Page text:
In its first enforcement actions, the Consumer Financial Protection Bureau (CFPB) caught the financial industry’s attention with restitution awards and refunds for consumers totaling $425 million and civil penalties exceeding $46 million. The CFPB also signaled its intention to ensure that financial institutions supervise their vendors, the products they sell and the services they provide. In addition, although the three enforcement actions involved credit card companies, the CFPB has warned that future enforcement actions will not be limited to credit card add-on products. Indeed, the director of the CFPB, Richard Cordray, recently acknowledged that “fixing the mortgage markets remains an urgent priority.” With final rules relating to mortgage products due by January 2013, the mortgage industry may be next.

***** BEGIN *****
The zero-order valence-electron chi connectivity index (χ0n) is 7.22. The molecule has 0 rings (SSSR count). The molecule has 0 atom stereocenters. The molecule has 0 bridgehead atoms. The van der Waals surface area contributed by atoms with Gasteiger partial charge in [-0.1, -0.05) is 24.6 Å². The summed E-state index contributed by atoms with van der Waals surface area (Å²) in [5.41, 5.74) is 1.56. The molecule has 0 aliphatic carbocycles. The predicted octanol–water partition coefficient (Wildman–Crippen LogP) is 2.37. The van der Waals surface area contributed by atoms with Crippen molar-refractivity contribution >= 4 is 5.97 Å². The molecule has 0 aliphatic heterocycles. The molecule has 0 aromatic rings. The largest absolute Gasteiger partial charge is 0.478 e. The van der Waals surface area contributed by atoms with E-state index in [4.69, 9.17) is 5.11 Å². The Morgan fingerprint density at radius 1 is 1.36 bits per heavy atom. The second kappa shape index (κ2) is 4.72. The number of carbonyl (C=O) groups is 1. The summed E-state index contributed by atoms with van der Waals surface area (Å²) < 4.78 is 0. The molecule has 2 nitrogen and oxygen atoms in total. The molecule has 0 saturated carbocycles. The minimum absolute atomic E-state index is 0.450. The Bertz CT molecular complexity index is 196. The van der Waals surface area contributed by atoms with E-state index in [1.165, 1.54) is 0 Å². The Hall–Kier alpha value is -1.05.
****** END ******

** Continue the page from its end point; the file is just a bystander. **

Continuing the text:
Traditionally, financial institutions used third-party service providers because they lowered costs, reduced the risks of exposure on consumer claims and provided expertise that organizations could not be efficiently replicate in-house. The Dodd-Frank Act, however, significantly altered the pros and cons of that calculus. It requires supervised banks and nonbanks to oversee the actions of their service providers. The act also includes a very broad definition of “service provider,” which encompasses “any person that provides a material service to a covered person in connection with the offering or provision by such covered person of a consumer financial product or service.”